Licensing

In addition to completing a degree program, individuals must become licensed to offer engineering services. This requires passing two exams. The first exam, the Fundamentals of Engineering (FE), may be taken near the completion of an undergraduate program. After passing the FE, you must gain four years work experience before you may take the Principles and Practice of Engineering (PE) exam. Passing the PE typically completes the licensing process. Individual states may have their own standards for licensure. Continuing education is typically required to remain licensed.

Job Postings From Real Employers

Many employers prefer hiring engineers with more years of field experience than engineers with advanced degrees. One very common factor in searching for dynamics engineering jobs is the request for a degree in mechanical engineering. The following examples were taken from April 2012 job postings:

  • An Ohio firm was seeking a dynamics engineer with experience in vibrations. The company would like someone with a Master of Science (MS) degree but would accept a candidate with a BS and five years of relevant experience.
  • An agricultural equipment company in Iowa is seeking someone to run experiments. Ideally, the engineer would have off-road vehicle experience and a strong thermodynamics background.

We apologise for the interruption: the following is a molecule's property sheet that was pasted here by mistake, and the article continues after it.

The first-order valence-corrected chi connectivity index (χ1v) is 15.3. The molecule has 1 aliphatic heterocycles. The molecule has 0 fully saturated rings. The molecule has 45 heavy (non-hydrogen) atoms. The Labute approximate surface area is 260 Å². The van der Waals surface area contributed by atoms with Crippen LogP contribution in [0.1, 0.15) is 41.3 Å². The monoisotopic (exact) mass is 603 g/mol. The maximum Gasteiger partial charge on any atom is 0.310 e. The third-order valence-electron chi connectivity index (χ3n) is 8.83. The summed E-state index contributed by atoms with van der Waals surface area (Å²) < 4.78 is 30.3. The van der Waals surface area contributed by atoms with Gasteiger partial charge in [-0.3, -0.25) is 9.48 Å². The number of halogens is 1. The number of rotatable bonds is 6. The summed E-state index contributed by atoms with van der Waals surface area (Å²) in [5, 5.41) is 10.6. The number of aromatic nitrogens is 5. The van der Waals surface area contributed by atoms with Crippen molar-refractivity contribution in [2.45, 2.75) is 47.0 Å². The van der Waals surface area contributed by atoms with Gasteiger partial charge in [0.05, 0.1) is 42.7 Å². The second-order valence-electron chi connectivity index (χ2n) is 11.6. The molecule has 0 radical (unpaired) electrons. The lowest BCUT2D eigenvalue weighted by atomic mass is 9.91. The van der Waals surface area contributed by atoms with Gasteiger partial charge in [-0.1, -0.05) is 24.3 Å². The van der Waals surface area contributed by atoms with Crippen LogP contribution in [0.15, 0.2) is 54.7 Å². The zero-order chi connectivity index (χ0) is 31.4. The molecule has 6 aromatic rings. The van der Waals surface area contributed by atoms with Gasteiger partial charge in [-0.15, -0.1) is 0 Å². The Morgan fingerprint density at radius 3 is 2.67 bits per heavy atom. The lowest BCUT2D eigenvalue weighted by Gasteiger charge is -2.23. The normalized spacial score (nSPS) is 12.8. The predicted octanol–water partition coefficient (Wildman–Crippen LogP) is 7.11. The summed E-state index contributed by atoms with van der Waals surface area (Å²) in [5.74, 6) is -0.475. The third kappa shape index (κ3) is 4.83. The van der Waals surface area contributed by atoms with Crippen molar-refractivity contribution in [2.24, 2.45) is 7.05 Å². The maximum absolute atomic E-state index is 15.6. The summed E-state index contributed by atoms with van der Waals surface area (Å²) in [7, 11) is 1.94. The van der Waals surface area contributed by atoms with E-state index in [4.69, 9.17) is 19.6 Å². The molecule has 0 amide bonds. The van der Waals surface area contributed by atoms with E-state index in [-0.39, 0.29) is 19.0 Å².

• A spaceflight firm in Arizona is seeking a dynamics engineer to become a launch model designer. They would like to hire an engineer with a BS in aerospace or mechanical engineering plus two years of experience in aerospace systems.

How to Stand Out

Although there are states that don't require continuing education to maintain a PE, it's important to maintain your education and stay up-to-date. The American Society of Mechanical Engineers (ASME) offers e-learning courses that are tailored to specific aspects of mechanical engineering. The ASME also presents seminars and workshops designed to keep engineers abreast of the latest innovations and trends. Certification in relevant subjects can also be earned through the ASME.

Alternative Career Options

If you love the idea of dynamics engineering, but are interested in careers with higher job growth forecasts or lighter education requirements, here are some alternate career paths you may consider.

Mechanical Engineering Technician

You can begin to explore the world of mechanical engineering with just an associate's degree as a mechanical engineering technician. These individuals work with engineers and assist them by performing design modifications and other important tasks. The BLS predicted that these technicians would only see a four percent increase in job growth from 2010 to 2020. Despite the sluggish job growth, the annual mean wages for this profession was reported at almost $53,000 in May 2011.

College Professor

College professors generally need a doctoral degree, especially for tenure-track jobs. Two-year technical colleges sometimes hire teachers with only a master's degree, but competition for these positions can be high. The BLS predicted that college professors could see an employment increase of 17% from 2010-2020. As of May 2011, professors who taught engineering earned an annual mean wage of approximately $97,000.